Another by-the-hour car renter rolls into Boston
Another on-demand car company is rolling into Boston today, joining several other “car-sharing’’ services that are challenging the industry leader, Zipcar Inc., on its home turf.
Mint Cars On-Demand is providing vehicles in 11 neighborhoods, including the North End and Allston in Boston and near Harvard University and MIT in Cambridge. It calls itself a car-sharing service because, like its competitors, it rents vehicles by the hour as well as the day.
Mint faces plenty of competition, namely from Cambridge-based Zipcar, which controls an estimated three-quarters of the North American market. Others operating in the Boston area include iCar, Wheels to Go in Somerville, and RelayRides Inc., a San Francisco company that signs up people who make their own cars available.
But analysts say there’s room for more. Boston is a prime market because of its expensive, limited parking, a savvy customer base, and its many carless students.
Rising fuel costs are also leading many drivers to search for alternatives.
“Tough economics will typically drive membership,’’ said Mary-Beth Kellenberger, an analyst at Frost & Sullivan, a consulting firm.
In the United States, the industry is a $350 million one, with more than 500,000 members, according to Frost & Sullivan. Those numbers are expected to grow to 4 million members with revenue of nearly $3 billion by 2016.
Traditional rental companies have gotten into the act, too.
Hertz Corp. has cars in Boston and Quincy, U-Haul International Inc. offers car sharing in Worcester, and Enterprise Rent-A-Car plans to start such operations at Boston-area companies and universities in the fall.
Manufacturers are getting involved, too.
BMW Group just announced a car-sharing venture with a German rental car company, and Daimler AG rents smart fortwo cars in Germany and in Austin, Texas, under the name car2go.
It’s all part of a cultural shift toward on-demand car use, Kellenberger said.
In cities around the country, condominiums are being built with parking spaces designated for on-demand cars, corporations are signing up for by-the-hour services for their employees, and young, environmentally conscious customers are signing up in droves.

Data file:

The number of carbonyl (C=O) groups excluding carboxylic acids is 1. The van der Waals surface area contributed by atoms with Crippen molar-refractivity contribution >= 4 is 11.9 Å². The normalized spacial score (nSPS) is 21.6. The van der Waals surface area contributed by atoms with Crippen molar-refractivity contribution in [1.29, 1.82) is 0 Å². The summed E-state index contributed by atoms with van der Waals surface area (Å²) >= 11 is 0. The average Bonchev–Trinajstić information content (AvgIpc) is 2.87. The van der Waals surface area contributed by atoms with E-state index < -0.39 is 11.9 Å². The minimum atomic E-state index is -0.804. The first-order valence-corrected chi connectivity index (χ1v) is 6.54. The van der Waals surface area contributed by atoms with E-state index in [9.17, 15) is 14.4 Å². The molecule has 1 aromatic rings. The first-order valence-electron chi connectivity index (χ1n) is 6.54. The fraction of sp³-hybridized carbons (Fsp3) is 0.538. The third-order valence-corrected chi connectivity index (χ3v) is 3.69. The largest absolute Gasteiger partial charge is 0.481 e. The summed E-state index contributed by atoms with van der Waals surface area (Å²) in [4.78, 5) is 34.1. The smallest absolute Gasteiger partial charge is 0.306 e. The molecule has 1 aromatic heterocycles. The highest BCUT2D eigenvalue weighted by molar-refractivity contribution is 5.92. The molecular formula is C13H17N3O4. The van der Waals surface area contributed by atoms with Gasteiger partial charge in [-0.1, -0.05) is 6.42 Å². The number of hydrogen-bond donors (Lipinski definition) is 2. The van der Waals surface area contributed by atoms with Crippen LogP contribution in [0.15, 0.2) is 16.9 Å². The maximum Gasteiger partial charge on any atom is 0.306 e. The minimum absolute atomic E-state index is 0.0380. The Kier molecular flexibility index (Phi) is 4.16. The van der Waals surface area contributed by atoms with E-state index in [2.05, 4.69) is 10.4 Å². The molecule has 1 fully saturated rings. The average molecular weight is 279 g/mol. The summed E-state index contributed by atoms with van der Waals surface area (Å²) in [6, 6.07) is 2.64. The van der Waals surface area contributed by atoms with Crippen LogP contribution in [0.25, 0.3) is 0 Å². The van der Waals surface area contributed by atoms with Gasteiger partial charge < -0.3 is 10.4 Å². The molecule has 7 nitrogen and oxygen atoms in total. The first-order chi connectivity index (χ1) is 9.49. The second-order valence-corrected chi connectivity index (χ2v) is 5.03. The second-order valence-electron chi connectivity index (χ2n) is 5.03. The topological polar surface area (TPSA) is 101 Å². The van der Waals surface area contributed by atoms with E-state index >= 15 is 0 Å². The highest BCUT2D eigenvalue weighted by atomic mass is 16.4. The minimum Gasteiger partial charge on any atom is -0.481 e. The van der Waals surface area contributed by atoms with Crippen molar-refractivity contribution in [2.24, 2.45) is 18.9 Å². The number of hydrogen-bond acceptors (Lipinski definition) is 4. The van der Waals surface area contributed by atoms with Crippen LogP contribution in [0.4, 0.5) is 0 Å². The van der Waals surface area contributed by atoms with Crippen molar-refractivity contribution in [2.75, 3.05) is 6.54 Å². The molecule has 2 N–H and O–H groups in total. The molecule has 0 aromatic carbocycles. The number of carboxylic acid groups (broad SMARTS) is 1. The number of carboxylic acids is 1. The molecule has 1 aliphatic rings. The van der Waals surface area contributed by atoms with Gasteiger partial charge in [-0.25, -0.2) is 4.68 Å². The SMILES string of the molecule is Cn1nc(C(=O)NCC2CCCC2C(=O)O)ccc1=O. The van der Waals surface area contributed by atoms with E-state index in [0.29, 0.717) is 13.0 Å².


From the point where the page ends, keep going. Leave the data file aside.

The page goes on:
Katie Bryant, 24, of Roxbury, uses Zipcar at least once a week to run errands. She also drives a Zipcar supplied by her employer, a Cambridge nonprofit that helps find residences for homeless people.
“I think it’s a really good idea for people in cities because it can be expensive to have a car and find parking,’’ she said.
Despite the growing interest, the expense of buying and maintaining cars has prevented the industry from being a big moneymaker.
Zipcar, which has more than 550,000 members in the United States, Canada, and the United Kingdom, has not turned a profit since it started in 2000. Greater Boston Zipcar members complain about shortages of cars on the weekends, said John Attanucci, a transportation research associate at the Massachusetts Institute of Technology, which makes him skeptical of the business model.
“If they could really make money, you would think they could penetrate the market a little bit more,’’ he said, adding that it’s “a tough model because you have all these assets you essentially have to pay off before you can make any money.’’
Zipcar, which in June filed for a $75 million initial public offering of stock, declined to comment.
Like RelayRides, which arrived in Cambridge in June, Mint Cars is making its first foray into the national market in Boston. Mint Cars was started in 2008 by Richard Ull, 36, whose family is in the parking-lot business in New York City. It now has more than 100 cars in 40-plus locations in New York, including smart cars, Honda hybrids, and the Mercedes-Benz C300.
“As car sharing itself becomes less of a novelty and is sort of integrated more into the mainstream of bigger cities, there’s definitely room for a lot of players,’’ said Richard Mulligan, Mint Cars’ New England marketing director.
RelayRides founder Shelby Clark estimates that between 5 and 10 percent of licensed drivers in the Boston area have used on-demand cars.
The real competition, he said, is car ownership.
Globe correspondent Alli Knothe contributed to this report. Katie Johnston Chase can be reached at email@example.com.